Pioneer Park, however, also includes Portland and Western Railroad (PNWR) property which has not been cleared. According to the staff report for the council meeting “the railroad has neither displayed nor communicated an interest or intention to post or clean camps on their property.”
"Any unauthorized access of railroad property poses a safety issue — for both trespassers and our employees," said Tom Ciuba, a spokesman for Genesee and Wyoming Railroad, the parent company of PNWR. "As small businesses, short line railroads such as the Portland & Western don’t employ their own police force and rely on local law enforcement to keep unauthorized people off our property. Law enforcement in Corvallis is aware of the camps along our tracks and is working with us to remove them. We are appreciative and supportive of their efforts."
A Gazette-Times tour of the area Tuesday showed perhaps two dozen camps, with tents on both sides of the tracks. A camper told the newspaper that there had been a strong influx of new arrivals once the city and ODOT crews had finished work on their camps.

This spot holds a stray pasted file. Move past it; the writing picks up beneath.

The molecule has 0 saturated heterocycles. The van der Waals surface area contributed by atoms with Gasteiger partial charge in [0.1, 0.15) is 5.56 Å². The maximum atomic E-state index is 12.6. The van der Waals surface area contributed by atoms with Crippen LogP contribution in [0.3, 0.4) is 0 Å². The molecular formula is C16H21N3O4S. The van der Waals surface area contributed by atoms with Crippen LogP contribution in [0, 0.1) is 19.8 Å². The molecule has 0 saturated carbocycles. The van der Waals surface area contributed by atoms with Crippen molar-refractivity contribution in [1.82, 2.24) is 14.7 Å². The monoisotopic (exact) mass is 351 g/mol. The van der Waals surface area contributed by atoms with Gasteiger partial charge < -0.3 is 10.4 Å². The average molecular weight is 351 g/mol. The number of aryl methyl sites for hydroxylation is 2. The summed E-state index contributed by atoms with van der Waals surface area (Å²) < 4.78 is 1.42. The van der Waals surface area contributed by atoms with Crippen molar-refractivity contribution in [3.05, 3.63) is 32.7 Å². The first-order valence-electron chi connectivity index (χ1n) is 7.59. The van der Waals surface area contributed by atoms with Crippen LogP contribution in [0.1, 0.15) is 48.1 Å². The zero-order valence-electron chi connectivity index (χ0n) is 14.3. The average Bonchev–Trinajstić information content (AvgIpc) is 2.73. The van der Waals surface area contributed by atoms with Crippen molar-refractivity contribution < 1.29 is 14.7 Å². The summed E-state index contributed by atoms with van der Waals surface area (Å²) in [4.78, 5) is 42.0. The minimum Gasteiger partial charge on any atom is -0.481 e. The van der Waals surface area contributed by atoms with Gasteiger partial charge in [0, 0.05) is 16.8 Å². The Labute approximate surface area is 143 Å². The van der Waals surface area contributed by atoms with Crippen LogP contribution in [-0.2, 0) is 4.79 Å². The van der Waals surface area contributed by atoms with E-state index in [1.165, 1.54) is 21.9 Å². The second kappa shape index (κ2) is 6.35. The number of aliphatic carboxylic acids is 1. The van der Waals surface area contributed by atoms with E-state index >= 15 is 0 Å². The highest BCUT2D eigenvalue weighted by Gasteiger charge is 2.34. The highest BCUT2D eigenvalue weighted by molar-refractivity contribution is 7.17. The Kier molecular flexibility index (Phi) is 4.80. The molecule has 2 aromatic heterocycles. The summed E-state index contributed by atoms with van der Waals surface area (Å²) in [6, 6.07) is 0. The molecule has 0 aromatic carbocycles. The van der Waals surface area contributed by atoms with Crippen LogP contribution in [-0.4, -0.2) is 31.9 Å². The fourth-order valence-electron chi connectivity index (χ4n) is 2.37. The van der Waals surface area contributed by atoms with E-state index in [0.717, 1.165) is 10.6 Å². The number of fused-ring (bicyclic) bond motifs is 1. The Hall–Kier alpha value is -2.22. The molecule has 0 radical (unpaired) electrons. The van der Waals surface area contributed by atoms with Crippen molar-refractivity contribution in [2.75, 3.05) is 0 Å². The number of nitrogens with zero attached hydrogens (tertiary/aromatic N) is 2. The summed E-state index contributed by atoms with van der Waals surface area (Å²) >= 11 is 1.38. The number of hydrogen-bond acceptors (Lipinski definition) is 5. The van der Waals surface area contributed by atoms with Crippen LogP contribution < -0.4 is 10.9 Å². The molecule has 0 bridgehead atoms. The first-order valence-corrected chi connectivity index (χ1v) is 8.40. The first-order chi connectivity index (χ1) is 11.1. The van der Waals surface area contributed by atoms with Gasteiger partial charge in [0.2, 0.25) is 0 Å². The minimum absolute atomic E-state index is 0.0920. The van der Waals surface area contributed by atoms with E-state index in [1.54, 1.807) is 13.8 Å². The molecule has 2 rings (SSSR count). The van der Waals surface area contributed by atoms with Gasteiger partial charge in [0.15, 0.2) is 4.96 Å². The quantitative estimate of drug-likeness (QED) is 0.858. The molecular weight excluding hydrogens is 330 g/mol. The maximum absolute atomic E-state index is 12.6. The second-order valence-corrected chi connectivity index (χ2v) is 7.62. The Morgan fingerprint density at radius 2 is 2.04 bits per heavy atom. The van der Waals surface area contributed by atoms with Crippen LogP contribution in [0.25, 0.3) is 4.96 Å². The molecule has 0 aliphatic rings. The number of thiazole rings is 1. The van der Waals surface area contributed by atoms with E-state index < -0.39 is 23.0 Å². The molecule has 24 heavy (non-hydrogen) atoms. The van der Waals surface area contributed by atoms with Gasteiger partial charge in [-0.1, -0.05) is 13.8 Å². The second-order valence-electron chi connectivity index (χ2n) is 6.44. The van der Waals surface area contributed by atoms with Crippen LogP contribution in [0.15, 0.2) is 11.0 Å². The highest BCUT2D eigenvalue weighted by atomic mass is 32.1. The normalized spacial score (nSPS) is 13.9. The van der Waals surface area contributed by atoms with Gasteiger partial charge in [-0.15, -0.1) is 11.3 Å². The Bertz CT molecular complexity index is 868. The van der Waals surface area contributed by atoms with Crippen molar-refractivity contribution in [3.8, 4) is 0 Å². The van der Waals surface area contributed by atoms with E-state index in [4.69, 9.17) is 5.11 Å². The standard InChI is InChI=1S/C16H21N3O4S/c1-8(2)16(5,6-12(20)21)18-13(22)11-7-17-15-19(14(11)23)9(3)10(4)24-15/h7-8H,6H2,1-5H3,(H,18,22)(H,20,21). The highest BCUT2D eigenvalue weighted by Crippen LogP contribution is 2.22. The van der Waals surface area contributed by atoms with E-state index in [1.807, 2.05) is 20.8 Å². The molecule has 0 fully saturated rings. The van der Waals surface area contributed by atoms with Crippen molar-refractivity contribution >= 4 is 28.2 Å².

The BMX and skate park areas contained just three camps, which leaves the occupants of about 60 camps unaccounted for.
Shawn Collins, the former Housing Opportunities Action Council project manager who now supervises the men’s shelter on Southeast Chapman Place, noted that the shelter, which has 36 beds, still has room, although spaces in the micro shelters and the old Corvallis Budget Inn have a waiting list of more than 100 names.